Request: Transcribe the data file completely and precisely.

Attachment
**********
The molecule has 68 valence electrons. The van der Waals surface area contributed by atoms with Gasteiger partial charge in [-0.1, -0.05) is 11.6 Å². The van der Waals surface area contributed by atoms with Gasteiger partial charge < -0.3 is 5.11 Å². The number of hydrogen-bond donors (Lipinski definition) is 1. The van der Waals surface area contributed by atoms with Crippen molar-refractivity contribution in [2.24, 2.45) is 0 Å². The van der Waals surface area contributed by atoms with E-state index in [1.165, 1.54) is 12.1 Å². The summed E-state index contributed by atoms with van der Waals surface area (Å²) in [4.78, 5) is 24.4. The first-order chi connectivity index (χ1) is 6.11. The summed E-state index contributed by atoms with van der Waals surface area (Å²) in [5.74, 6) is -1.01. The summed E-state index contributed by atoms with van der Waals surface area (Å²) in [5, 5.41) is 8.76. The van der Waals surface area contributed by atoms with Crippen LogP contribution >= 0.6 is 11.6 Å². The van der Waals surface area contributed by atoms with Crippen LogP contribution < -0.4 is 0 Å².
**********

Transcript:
The molecule has 68 valence electrons. The van der Waals surface area contributed by atoms with Gasteiger partial charge in [-0.1, -0.05) is 11.6 Å². The van der Waals surface area contributed by atoms with Gasteiger partial charge < -0.3 is 5.11 Å². The number of hydrogen-bond donors (Lipinski definition) is 1. The van der Waals surface area contributed by atoms with Crippen molar-refractivity contribution in [2.24, 2.45) is 0 Å². The van der Waals surface area contributed by atoms with E-state index in [1.165, 1.54) is 12.1 Å². The summed E-state index contributed by atoms with van der Waals surface area (Å²) in [4.78, 5) is 24.4. The first-order chi connectivity index (χ1) is 6.11. The summed E-state index contributed by atoms with van der Waals surface area (Å²) in [5.74, 6) is -1.01. The summed E-state index contributed by atoms with van der Waals surface area (Å²) in [5, 5.41) is 8.76. The van der Waals surface area contributed by atoms with Crippen LogP contribution >= 0.6 is 11.6 Å². The van der Waals surface area contributed by atoms with Crippen LogP contribution < -0.4 is 0 Å².